Call for Panelists: “Ecocriticism and the Racial Underground”

Seeking submissions to round out a panel, “Ecocriticism and the Racial Underground,” for the Eleventh Biennial Conference Association for the Study of Literature and Environment (ASLE), June 23-27, 2015, at the University of Idaho, Moscow, Idaho. In keeping with this year’s conference theme, Notes from Underground: The Depths of Environmental Arts, Culture and Justice, our panel will consider how bringing race to the surface “ungrounds” thought in the environmental humanities (or in dominant environmental paradigms and praxes more generally). Does, or how does, the repressed racial content of environmentalism(s) rupture and unsettle foundational ways of knowing? The panel is not bound by period, but we are particularly interested in work examining literature and culture from the Early Americas through the long 19th century. Transnational work is welcome. Send inquiries or 250 word abstracts and brief bio by November 22th to Jennifer James at: jcj [at]

Call for panelists: ASLE 2015 “The Depths of Latina/o Environmentalisms: A Pedagogy Conversation”

CFP: “The Depths of Latina/o Environmentalisms: A Pedagogy Conversation”
On September 21st, 2014, 400,000 participants in the People’s Climate March snaked through Manhattan. The march offered a different view of the communities concerned about climate justice than the media often portrays including a migrant rights block that marched under puppet birds and a parachute butterfly, posters that said “decolonize the climate” and the National Domestic Workers Alliance carrying signs like, “Migrant Women Workers Are a Force of Nature” and “Clean Up the Climate Mess.” Latina/os were highly visible throughout the march, from the legions of students to organized labor and global justice organizations.
How are the philosophical, cultural, and organizational contributions of Latina/o communities to environmentalisms being taught at our colleges and universities? Where and how are students being exposed to the variety of Latina/o environmental philosophies and cultural productions as well as the histories and roots of Latina/o environmental knowledge and expression?
A pedagogy-oriented roundtable at the 2015 Association for Literature and Environment (ASLE) conference will explore texts, contexts, critical pedagogies, and institutional strategies for teaching Latina/o environmentalisms. At this panel, we’ll be sharing, compiling, and generating a set of pedagogical resources that can be shared with others. We are looking for teachers, researchers, and cultural workers to join us.
Some of the questions we’ll be considering include:
· How have environmental studies programs and environmental humanities curriculum incorporated Latina/o environmental issues?

· What curriculum do environmental studies programs offer at Hispanic Serving Institutions (HSIs)? What should they offer?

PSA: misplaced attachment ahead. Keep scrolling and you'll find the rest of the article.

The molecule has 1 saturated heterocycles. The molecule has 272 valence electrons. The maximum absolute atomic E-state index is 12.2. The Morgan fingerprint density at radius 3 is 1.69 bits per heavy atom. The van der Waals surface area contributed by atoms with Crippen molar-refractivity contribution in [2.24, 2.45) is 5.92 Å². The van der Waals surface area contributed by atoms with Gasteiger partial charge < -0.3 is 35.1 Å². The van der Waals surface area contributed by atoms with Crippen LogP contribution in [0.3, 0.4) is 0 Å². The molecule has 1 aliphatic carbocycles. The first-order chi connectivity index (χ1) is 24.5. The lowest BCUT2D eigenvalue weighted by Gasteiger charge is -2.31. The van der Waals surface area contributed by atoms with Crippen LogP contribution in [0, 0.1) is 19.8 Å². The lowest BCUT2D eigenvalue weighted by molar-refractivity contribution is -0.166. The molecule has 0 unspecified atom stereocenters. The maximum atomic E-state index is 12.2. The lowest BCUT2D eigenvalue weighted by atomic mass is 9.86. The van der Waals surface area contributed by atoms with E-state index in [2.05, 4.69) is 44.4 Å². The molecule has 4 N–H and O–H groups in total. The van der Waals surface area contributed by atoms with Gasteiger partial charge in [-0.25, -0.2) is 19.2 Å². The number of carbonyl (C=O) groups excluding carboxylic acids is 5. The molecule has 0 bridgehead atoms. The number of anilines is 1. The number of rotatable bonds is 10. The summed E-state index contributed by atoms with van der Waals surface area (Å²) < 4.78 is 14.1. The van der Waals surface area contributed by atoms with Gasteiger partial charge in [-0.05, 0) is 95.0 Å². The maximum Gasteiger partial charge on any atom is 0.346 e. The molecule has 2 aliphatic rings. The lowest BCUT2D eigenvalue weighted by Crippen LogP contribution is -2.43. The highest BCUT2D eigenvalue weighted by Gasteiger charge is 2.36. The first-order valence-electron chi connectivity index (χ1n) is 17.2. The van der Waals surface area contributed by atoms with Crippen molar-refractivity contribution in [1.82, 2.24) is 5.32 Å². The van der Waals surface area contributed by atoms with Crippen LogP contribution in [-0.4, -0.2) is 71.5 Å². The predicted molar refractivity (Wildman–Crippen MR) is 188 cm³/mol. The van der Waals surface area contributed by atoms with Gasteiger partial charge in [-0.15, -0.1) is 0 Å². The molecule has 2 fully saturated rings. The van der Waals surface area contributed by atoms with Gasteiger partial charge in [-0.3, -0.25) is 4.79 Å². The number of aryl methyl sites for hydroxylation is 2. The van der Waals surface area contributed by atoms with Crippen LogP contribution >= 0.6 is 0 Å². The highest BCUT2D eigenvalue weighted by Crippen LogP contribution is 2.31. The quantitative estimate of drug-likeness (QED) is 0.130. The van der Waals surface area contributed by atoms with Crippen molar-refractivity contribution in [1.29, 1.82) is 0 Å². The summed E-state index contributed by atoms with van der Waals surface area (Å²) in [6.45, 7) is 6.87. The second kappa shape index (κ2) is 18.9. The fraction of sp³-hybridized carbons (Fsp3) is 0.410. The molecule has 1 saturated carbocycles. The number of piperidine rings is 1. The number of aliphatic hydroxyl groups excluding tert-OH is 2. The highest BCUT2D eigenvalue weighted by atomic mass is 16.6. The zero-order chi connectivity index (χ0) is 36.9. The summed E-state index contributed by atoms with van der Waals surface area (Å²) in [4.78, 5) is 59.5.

· How have programs in Latina/o Studies and Chicana/o Studies taken up environmental issues, including environmental justice, colonialism, and climate justice?

· What are the various institutional locations and courses from which Latina/o environmentalisms have been taught?

· How have such courses engaged with local communities?

ASLE 2015 will held at University of Idaho in Moscow, ID from June 23-27th. The conference theme is “Notes from the Underground: The Depths of Environmental Arts, Culture, and Justice.” The CFP is here: Proposals are due December 7th, 2014.
If you would like to contribute, please contact sdwald with an abstract by October 20th, 2014. The format (panel, roundtable, paperjam) will depend on the type of response we receive.
Sarah Jaquette Ray, Priscilla Ybarra, and Sarah Wald

CFP AAAS 2015: Transpacific Ecologies in Asian American Literature

Association for Asian American Studies: April 23-25, 2015, Chicago/Evanston, Illinois
In his work on the transpacific, literary critic Yunte Huang charges scholars to recognize the “host of literary and historical imaginations that have emerged under the tremendous geopolitical pressure of the Pacific encounters.” Mobilizing the transpacific as a critical lens means not only displacing the dominance of the United States as the presumed center of Asian American literature, but also taking the Pacific Ocean itself as a distinct space of cultural production, rather than merely as a gap or empty expanse between Asia and the Americas.

Even as they aim to recalibrate the scope and span of how we conceptualize oceanic exchange, transpacific readings often rely on the same units of analysis—nation states and peoples—that have long comprised the traditional framework of Asian American studies. In contradistinction, this panel focuses on the possibilities of ecological approaches—construed broadly—in reconfiguring the subjects and objects of Asian American literature across, of, and in the Pacific Ocean. What can transpacific Asian American literary analyses add to our understanding of environmental citizenship and responsibility in this “postracial” moment of global capitalism and industry? Conversely, as we enter the geological epoch of the Anthropocene, what are the implications of the posthuman for Asian Americanist critique?